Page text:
In theory, originalism gives judges a method for transcending politics by interpreting the Constitution based on its meaning when it was ratified in 1788 or later amended. Since the 1970s, originalism has been both an animating principle and a marketing success for conservative jurisprudence. Fairly or not, conservatives have used it as a cudgel against liberal judges, attacking them for inventing new rights to protect minorities, political dissenters and criminal suspects. Its selling point has been its claim to neutrality.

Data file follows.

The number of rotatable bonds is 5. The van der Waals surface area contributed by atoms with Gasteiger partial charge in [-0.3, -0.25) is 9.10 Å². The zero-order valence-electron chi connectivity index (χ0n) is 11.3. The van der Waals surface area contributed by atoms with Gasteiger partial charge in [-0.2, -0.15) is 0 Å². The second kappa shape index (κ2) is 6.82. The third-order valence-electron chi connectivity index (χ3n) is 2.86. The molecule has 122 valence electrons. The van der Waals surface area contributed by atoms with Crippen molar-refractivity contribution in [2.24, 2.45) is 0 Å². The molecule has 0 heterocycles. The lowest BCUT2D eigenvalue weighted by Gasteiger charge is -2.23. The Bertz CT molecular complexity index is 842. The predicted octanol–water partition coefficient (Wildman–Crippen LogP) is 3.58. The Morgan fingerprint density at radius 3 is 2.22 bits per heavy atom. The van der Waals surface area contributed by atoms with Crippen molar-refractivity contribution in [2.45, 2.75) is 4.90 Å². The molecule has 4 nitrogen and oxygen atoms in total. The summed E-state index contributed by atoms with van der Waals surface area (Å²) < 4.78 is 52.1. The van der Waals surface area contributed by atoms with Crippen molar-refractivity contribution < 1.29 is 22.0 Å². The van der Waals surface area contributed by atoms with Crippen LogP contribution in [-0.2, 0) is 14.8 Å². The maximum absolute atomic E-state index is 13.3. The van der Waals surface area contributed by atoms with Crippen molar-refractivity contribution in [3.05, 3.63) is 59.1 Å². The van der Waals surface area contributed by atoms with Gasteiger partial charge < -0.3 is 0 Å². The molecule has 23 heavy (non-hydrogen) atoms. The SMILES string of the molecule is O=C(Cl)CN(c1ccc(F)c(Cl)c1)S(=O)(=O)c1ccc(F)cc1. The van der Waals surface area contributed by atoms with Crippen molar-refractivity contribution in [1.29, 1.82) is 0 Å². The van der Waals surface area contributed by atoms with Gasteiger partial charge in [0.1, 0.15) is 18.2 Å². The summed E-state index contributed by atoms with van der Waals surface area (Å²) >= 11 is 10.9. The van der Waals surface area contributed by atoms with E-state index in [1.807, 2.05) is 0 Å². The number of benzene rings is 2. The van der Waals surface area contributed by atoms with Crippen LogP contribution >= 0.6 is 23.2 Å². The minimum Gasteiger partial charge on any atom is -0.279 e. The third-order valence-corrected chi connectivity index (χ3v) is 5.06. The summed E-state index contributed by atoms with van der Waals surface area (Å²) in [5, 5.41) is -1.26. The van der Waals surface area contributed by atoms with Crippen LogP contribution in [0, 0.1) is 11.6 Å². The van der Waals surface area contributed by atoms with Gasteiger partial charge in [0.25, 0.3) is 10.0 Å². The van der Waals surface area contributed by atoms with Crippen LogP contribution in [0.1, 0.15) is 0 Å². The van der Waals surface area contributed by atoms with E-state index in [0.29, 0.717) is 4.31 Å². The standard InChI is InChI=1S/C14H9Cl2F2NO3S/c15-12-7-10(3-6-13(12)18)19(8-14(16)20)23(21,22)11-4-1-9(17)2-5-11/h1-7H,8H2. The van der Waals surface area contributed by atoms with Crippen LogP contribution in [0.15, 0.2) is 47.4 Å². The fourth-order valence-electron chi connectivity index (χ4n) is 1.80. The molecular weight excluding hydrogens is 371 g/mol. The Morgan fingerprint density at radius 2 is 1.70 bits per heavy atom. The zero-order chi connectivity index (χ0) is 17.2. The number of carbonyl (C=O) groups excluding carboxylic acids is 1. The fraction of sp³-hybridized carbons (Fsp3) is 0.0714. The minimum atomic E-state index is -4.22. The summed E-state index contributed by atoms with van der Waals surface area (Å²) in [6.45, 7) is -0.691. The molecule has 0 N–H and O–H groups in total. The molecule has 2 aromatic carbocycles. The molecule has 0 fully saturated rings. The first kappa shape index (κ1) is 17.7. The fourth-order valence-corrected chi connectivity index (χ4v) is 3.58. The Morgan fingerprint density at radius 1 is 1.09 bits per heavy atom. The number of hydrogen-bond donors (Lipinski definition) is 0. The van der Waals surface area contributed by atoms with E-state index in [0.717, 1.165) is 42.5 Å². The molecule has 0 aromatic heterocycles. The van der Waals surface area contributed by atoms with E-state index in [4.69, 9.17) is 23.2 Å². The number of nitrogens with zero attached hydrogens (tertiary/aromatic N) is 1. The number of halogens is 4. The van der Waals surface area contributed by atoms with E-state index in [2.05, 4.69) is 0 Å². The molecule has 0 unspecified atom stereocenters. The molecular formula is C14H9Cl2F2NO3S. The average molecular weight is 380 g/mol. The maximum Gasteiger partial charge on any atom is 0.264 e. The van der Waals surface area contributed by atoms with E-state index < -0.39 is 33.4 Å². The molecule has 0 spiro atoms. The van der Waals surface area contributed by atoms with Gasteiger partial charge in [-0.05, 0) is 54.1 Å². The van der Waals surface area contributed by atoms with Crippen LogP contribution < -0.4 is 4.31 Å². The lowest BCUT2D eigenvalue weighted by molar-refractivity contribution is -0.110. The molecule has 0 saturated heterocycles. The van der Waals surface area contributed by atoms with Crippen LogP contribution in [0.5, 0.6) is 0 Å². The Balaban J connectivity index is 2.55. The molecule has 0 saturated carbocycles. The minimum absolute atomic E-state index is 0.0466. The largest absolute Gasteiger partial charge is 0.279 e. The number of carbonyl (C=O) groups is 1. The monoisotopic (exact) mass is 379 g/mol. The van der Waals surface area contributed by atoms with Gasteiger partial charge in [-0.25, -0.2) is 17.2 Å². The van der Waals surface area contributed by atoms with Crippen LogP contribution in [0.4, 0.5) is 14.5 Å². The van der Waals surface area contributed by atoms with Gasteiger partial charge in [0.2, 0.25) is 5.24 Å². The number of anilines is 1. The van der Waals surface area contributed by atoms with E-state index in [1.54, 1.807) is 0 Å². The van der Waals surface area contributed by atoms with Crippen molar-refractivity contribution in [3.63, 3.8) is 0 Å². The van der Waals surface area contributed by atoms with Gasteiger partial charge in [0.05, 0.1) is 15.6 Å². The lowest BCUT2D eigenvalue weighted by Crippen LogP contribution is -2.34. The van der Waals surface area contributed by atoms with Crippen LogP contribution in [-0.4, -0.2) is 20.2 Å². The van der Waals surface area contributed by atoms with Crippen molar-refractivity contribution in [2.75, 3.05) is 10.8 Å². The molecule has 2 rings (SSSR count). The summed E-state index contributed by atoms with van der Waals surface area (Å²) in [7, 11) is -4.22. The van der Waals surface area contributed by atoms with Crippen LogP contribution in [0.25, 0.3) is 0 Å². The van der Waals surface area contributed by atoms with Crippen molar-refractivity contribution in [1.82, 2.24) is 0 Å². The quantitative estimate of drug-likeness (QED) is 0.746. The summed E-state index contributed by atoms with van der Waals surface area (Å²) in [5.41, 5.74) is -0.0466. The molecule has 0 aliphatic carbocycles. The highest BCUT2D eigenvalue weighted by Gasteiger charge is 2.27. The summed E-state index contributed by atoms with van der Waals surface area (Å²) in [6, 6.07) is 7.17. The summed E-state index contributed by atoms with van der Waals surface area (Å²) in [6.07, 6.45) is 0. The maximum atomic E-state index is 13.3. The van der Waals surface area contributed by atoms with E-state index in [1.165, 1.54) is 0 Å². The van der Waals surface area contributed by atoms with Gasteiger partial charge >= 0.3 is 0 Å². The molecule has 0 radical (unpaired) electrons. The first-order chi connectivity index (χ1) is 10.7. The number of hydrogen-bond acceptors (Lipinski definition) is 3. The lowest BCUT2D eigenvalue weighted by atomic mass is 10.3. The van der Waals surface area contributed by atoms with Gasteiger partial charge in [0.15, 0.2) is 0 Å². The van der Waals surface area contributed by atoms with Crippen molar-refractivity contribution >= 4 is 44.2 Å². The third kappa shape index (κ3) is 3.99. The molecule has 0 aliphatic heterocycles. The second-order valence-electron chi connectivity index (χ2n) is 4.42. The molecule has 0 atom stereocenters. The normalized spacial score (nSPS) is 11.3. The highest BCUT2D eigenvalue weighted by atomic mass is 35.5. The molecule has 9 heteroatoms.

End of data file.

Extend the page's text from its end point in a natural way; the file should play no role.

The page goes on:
But Judge Kavanaugh hasn’t earned his originalist badge. It’s being fixed to him to mask the fact that as an appeals court judge, he relentlessly pressed forward a Republican agenda favoring business and religious interests.
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